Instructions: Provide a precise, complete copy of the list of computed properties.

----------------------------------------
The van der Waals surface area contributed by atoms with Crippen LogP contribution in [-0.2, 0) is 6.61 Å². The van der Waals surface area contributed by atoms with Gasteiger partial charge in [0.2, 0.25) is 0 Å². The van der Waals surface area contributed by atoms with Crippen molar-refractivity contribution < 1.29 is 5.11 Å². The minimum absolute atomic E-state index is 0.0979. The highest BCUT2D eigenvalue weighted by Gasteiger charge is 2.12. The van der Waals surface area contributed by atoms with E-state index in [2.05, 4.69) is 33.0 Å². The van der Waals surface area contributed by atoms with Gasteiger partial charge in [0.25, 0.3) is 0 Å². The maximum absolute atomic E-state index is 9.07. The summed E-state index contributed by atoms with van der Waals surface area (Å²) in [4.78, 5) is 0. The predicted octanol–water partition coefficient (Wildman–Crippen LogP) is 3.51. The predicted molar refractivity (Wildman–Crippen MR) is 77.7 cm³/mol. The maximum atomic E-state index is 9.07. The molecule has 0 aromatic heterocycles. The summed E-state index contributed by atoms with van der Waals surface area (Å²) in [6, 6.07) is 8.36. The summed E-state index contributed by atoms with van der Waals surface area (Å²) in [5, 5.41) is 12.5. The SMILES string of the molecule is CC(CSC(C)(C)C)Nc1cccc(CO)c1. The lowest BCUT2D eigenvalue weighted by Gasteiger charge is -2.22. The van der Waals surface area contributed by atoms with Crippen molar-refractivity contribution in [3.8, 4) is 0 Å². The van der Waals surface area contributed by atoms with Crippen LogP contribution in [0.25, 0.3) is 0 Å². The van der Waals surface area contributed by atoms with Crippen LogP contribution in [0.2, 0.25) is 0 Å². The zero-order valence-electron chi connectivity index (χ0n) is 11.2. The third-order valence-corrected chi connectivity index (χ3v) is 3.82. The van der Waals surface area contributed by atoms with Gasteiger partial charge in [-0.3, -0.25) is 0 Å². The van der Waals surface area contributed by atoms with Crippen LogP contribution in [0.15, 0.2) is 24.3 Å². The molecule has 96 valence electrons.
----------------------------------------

The van der Waals surface area contributed by atoms with Crippen LogP contribution in [-0.2, 0) is 6.61 Å². The van der Waals surface area contributed by atoms with Gasteiger partial charge in [0.2, 0.25) is 0 Å². The van der Waals surface area contributed by atoms with Crippen molar-refractivity contribution < 1.29 is 5.11 Å². The minimum absolute atomic E-state index is 0.0979. The highest BCUT2D eigenvalue weighted by Gasteiger charge is 2.12. The van der Waals surface area contributed by atoms with E-state index in [2.05, 4.69) is 33.0 Å². The van der Waals surface area contributed by atoms with Gasteiger partial charge in [0.25, 0.3) is 0 Å². The maximum absolute atomic E-state index is 9.07. The summed E-state index contributed by atoms with van der Waals surface area (Å²) in [4.78, 5) is 0. The predicted octanol–water partition coefficient (Wildman–Crippen LogP) is 3.51. The predicted molar refractivity (Wildman–Crippen MR) is 77.7 cm³/mol. The maximum atomic E-state index is 9.07. The molecule has 0 aromatic heterocycles. The summed E-state index contributed by atoms with van der Waals surface area (Å²) in [6, 6.07) is 8.36. The summed E-state index contributed by atoms with van der Waals surface area (Å²) in [5, 5.41) is 12.5. The SMILES string of the molecule is CC(CSC(C)(C)C)Nc1cccc(CO)c1. The lowest BCUT2D eigenvalue weighted by Gasteiger charge is -2.22. The van der Waals surface area contributed by atoms with Crippen molar-refractivity contribution in [3.8, 4) is 0 Å². The van der Waals surface area contributed by atoms with Crippen LogP contribution in [0.25, 0.3) is 0 Å². The van der Waals surface area contributed by atoms with Crippen LogP contribution in [0.2, 0.25) is 0 Å². The zero-order valence-electron chi connectivity index (χ0n) is 11.2. The third-order valence-corrected chi connectivity index (χ3v) is 3.82. The van der Waals surface area contributed by atoms with Gasteiger partial charge in [-0.3, -0.25) is 0 Å². The van der Waals surface area contributed by atoms with Crippen LogP contribution in [0.15, 0.2) is 24.3 Å². The molecule has 96 valence electrons.